In 1988, a pen-friend of mine visited from the United States. (Our schools had a pen-friend exchange programme, and we'd started writing letters a few years earlier. Do kids do this any more, or is it all done on the Internet? How many kids these days have had an actual handwritten correspondence with anyone? As it turned out, I eventually attended her wedding, my wife and I have visited them and their kids, we still keep in touch, and she is now my longest standing friend anywhere in the world.) Anyway, when she came to Australia, she brought with her a copy of the first Calvin and Hobbes print collection, to read on the plane. She let me read it and I was instantly hooked. Since then I've bought a copy of every Calvin and Hobbes book printed, including the ones that are just reprints of selected other strips with a few pages of bonus material. Bill Watterson's strips are so original and fresh and creative and funny, that to this day Calvin and Hobbes still stands as my favourite gag comic strip of all time.
I used to draw comic strips when I was in school. I wanted to emulate the delight brought by a good comic gag, with something I could make myself. I created a bumbling superhero character - sort of a cross between Maxwell Smart, Hong Kong Phooey, and Captain Klutz from Mad magazine. He lived in the future and had a robot sidekick. It turned out the robot was much easier to draw than the hero, since it didn't need to look even vaguely human. If I had any of those original comics still, I'd probably have scanned them and posted them on this site somewhere already, but alas they are lost to the mists of time. The only thing I have left from those heady days is an aborted attempt at a long-form Indiana Jones parody.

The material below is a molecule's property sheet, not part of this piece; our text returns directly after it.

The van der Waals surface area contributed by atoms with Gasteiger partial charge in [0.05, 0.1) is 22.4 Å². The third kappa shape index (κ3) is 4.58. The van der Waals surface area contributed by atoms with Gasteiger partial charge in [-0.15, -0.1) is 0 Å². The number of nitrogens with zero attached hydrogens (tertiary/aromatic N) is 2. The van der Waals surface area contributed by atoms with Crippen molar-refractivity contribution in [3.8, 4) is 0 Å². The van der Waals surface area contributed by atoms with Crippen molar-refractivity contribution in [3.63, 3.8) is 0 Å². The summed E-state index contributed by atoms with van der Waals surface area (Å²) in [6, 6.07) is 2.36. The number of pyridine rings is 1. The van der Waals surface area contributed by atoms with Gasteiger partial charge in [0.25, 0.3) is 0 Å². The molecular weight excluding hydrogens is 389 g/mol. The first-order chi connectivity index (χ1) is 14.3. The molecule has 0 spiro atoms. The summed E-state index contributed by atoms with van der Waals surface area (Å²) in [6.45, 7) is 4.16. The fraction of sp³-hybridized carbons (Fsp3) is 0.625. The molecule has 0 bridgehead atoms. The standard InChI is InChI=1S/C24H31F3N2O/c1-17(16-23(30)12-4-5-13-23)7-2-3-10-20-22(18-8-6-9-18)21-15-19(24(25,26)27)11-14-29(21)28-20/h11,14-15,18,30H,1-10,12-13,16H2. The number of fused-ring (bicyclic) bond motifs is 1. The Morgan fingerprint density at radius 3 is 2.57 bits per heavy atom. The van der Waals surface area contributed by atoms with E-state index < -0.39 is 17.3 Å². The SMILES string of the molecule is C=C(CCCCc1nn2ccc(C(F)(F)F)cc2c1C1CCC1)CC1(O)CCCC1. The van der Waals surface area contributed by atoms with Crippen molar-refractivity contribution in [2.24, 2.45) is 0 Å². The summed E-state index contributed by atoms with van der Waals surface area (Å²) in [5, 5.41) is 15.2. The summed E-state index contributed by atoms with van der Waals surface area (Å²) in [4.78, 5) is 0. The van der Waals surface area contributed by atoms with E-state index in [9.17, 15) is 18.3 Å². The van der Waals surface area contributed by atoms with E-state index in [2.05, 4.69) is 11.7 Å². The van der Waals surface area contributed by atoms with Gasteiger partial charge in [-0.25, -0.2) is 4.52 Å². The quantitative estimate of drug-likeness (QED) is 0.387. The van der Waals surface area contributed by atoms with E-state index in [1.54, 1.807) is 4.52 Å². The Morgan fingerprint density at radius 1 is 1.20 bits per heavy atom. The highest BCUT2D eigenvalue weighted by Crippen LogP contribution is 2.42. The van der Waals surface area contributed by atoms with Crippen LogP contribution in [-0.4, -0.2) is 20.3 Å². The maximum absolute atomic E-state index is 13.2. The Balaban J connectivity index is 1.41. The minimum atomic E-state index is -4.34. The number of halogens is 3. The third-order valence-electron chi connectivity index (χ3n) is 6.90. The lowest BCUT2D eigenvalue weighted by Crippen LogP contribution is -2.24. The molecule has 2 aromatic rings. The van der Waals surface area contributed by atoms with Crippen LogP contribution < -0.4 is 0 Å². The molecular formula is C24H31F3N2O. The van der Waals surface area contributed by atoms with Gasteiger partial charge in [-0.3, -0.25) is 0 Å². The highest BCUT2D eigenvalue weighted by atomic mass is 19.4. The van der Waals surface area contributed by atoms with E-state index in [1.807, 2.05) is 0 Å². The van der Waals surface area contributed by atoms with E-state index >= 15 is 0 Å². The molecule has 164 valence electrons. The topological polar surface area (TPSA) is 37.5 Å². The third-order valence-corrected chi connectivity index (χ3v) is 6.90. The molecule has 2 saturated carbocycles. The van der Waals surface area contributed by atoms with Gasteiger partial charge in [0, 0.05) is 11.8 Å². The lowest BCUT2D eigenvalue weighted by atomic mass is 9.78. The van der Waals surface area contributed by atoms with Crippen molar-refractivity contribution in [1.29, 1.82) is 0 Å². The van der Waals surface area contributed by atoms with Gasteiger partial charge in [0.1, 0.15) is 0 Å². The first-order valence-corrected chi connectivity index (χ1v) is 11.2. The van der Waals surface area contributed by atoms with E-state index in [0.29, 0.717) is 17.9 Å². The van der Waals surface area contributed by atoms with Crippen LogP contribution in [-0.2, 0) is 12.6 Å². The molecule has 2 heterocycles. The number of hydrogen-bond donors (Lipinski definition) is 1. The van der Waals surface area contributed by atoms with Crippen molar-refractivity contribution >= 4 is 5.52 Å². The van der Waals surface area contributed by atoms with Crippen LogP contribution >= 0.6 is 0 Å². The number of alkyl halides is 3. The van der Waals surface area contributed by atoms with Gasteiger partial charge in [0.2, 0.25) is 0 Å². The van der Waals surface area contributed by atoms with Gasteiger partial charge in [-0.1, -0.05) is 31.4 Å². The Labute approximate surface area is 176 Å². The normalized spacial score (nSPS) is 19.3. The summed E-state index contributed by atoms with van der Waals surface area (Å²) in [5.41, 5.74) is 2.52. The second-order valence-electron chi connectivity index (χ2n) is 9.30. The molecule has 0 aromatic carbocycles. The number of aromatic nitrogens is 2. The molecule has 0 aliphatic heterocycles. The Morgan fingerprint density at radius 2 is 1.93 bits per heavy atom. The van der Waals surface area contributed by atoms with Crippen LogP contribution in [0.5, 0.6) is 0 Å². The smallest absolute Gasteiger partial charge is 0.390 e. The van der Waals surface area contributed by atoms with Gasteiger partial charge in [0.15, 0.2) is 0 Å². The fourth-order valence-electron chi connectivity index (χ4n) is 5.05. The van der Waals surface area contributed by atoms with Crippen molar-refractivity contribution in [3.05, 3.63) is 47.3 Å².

Years passed and I gave up drawing badly illustrated comics for things like studying, getting married, getting a job, buying a house, and so on. While this was happening, a little thing called the Internet was starting up and growing. It seems hard to imagine now, but a mere 20 years ago the Internet was a fledgling and only a few people had even heard of it.
And we're back at the start of our story, only now I have this long-standing frustrated desire to make comics. So, given too much spare time and some friendly precedent, I decided to make a webcomic. I'd also recently acquired my first webcam and was itching to use it for something. So I did the semi-logical thing and aimed it at myself to grab some photos that I could assemble into some semblance of a comic strip. The rest, as they say, is history (although everything I've said leading up to this point is more history).
Which brings us to now. And the short version is: I'm ready for a change. Readers keep writing to say they like my comics and to please keep making them for years to come. Naturally I don't want to disappoint anyone who would bother to take the effort to praise my work, which has made the decision more difficult than it would have been otherwise.
In the past year or so I've steadily felt less inspired to continue making Irregular Webcomic! I've felt that my ideas are getting stale and the comics are getting harder to make. I know that many readers have said IWC still seems fresh and creative after all these years, but alas it doesn't seem that way to me. I've fallen into a rut, and I feel that I've been more or less coasting along for some time.